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John Flamsteed (1646-1719)

Historiae coelestis libri duo quorum prior exhibet ...continua serie ab anno 1676 ad annum 1705 completum / Johanne Flamsteedio 1712

40.1 x 27.4 x 4.8 cm (book measurement (conservation)) | RCIN 1081291

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Bound in red calf, with coat of arms and motto of Queen Anne to centre, within panel design of roll of leaves and flowers in roundels, with floral lozenge-shaped tool to outer corners, within larger dogtooth roll panel, within larger frame of flowers in roundels roll, with vase of flowers tool to outer corners, and foliate stems in vase tool to top, bottom and sides. Spine divided into seven compartments with small tooling in each.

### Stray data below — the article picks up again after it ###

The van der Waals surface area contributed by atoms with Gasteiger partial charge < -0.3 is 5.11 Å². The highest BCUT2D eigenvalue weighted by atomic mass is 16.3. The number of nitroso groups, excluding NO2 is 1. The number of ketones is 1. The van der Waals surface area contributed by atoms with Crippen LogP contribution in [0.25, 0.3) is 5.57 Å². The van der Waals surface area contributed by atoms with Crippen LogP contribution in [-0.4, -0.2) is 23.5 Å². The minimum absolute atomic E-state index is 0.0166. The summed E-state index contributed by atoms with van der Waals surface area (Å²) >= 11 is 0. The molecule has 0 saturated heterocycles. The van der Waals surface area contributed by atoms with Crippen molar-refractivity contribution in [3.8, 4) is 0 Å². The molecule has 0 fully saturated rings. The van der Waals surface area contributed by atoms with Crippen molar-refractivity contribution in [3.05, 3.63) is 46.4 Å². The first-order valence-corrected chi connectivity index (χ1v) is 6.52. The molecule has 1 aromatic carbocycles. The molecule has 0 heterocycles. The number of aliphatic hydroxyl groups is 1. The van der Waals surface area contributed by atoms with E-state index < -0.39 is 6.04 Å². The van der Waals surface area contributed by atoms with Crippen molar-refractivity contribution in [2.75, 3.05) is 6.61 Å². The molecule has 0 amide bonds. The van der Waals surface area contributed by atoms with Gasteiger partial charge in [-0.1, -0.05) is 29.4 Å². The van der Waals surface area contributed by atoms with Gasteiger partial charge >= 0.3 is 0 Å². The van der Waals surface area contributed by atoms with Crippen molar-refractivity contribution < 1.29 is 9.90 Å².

John Flamsteed (1646-1719) was the first Astronomer Royal, and is noted for attempting to disassociate astronomy from the methods of natural science. This book is a copy of the controversial 1712 edition of his star catalogue, Historiae Coelestis. Flamsteed did not want the book to be published in this form. He believed that the discoveries he had made, he catalogued over 3000 newly discovered stars visible from Greenwich, ought to be verified by other astronomers before they were publicised. However, a Royal Society commission organised by Prince George of Denmark, consort of Queen Anne, was obliged to publish his findings. In 1711, Sir Isaac Newton and Edmond Halley received an unfinished copy of the findings which Halley proceeded to edit and publish, albeit with many inaccuracies, in 1712. Flamsteed was outraged, and in 1715, he received permission to acquire 300 unsold copies of the work, which he promptly burned. He continued to work on his own version of the star catalogue, and a multi-volume edition with a later, lavishly engraved, atlas was published posthumously by his wife between 1725 and 1729.